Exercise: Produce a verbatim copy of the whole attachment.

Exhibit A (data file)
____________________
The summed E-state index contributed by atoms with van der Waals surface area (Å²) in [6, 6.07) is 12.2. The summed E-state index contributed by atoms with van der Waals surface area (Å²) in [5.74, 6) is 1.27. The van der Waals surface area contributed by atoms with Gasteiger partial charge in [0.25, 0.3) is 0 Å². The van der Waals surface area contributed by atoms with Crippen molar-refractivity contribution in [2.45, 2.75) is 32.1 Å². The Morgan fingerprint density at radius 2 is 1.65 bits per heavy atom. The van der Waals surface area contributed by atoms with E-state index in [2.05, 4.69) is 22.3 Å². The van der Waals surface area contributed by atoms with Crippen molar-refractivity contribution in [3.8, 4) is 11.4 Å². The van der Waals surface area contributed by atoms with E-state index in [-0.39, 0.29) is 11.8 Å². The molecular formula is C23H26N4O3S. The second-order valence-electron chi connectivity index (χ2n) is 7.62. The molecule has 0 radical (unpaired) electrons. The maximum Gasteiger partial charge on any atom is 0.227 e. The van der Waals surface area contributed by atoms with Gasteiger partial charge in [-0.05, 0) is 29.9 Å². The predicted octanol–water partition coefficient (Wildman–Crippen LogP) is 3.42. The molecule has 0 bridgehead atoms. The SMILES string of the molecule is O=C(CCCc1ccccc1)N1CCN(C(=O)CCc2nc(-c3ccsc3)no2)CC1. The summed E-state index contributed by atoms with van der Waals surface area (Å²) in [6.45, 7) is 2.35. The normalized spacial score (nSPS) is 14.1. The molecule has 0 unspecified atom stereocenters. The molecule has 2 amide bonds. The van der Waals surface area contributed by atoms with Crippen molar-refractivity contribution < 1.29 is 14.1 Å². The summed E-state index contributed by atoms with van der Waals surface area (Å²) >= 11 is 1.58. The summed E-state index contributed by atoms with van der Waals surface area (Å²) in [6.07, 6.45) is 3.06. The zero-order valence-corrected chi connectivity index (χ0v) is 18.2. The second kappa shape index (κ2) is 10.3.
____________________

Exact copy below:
The summed E-state index contributed by atoms with van der Waals surface area (Å²) in [6, 6.07) is 12.2. The summed E-state index contributed by atoms with van der Waals surface area (Å²) in [5.74, 6) is 1.27. The van der Waals surface area contributed by atoms with Gasteiger partial charge in [0.25, 0.3) is 0 Å². The van der Waals surface area contributed by atoms with Crippen molar-refractivity contribution in [2.45, 2.75) is 32.1 Å². The Morgan fingerprint density at radius 2 is 1.65 bits per heavy atom. The van der Waals surface area contributed by atoms with E-state index in [2.05, 4.69) is 22.3 Å². The van der Waals surface area contributed by atoms with Crippen molar-refractivity contribution in [3.8, 4) is 11.4 Å². The van der Waals surface area contributed by atoms with E-state index in [-0.39, 0.29) is 11.8 Å². The molecular formula is C23H26N4O3S. The second-order valence-electron chi connectivity index (χ2n) is 7.62. The molecule has 0 radical (unpaired) electrons. The maximum Gasteiger partial charge on any atom is 0.227 e. The van der Waals surface area contributed by atoms with Gasteiger partial charge in [-0.05, 0) is 29.9 Å². The predicted octanol–water partition coefficient (Wildman–Crippen LogP) is 3.42. The molecule has 0 bridgehead atoms. The SMILES string of the molecule is O=C(CCCc1ccccc1)N1CCN(C(=O)CCc2nc(-c3ccsc3)no2)CC1. The summed E-state index contributed by atoms with van der Waals surface area (Å²) in [6.45, 7) is 2.35. The normalized spacial score (nSPS) is 14.1. The molecule has 0 unspecified atom stereocenters. The molecule has 2 amide bonds. The van der Waals surface area contributed by atoms with Crippen molar-refractivity contribution < 1.29 is 14.1 Å². The summed E-state index contributed by atoms with van der Waals surface area (Å²) >= 11 is 1.58. The summed E-state index contributed by atoms with van der Waals surface area (Å²) in [6.07, 6.45) is 3.06. The zero-order valence-corrected chi connectivity index (χ0v) is 18.2. The second kappa shape index (κ2) is 10.3.